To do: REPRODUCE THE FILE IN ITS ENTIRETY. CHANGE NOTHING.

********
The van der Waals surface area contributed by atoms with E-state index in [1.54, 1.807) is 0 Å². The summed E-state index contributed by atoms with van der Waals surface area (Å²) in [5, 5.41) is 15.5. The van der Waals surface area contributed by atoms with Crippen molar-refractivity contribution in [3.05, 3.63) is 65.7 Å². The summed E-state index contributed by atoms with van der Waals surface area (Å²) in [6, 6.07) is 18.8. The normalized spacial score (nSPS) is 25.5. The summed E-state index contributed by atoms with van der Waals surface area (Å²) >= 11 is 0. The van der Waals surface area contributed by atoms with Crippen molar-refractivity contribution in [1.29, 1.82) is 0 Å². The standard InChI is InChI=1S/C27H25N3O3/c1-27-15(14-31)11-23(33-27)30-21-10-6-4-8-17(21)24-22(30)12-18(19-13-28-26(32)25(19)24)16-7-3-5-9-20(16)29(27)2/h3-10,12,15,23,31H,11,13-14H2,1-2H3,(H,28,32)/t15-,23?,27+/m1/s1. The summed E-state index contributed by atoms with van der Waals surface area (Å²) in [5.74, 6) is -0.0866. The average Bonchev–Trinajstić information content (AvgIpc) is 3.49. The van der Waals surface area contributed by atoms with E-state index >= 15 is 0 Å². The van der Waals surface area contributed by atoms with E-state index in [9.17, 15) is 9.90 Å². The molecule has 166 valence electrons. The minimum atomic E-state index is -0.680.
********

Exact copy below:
The van der Waals surface area contributed by atoms with E-state index in [1.54, 1.807) is 0 Å². The summed E-state index contributed by atoms with van der Waals surface area (Å²) in [5, 5.41) is 15.5. The van der Waals surface area contributed by atoms with Crippen molar-refractivity contribution in [3.05, 3.63) is 65.7 Å². The summed E-state index contributed by atoms with van der Waals surface area (Å²) in [6, 6.07) is 18.8. The normalized spacial score (nSPS) is 25.5. The summed E-state index contributed by atoms with van der Waals surface area (Å²) >= 11 is 0. The van der Waals surface area contributed by atoms with Crippen molar-refractivity contribution in [1.29, 1.82) is 0 Å². The standard InChI is InChI=1S/C27H25N3O3/c1-27-15(14-31)11-23(33-27)30-21-10-6-4-8-17(21)24-22(30)12-18(19-13-28-26(32)25(19)24)16-7-3-5-9-20(16)29(27)2/h3-10,12,15,23,31H,11,13-14H2,1-2H3,(H,28,32)/t15-,23?,27+/m1/s1. The summed E-state index contributed by atoms with van der Waals surface area (Å²) in [5.74, 6) is -0.0866. The average Bonchev–Trinajstić information content (AvgIpc) is 3.49. The van der Waals surface area contributed by atoms with E-state index >= 15 is 0 Å². The van der Waals surface area contributed by atoms with E-state index in [9.17, 15) is 9.90 Å². The molecule has 166 valence electrons. The minimum atomic E-state index is -0.680.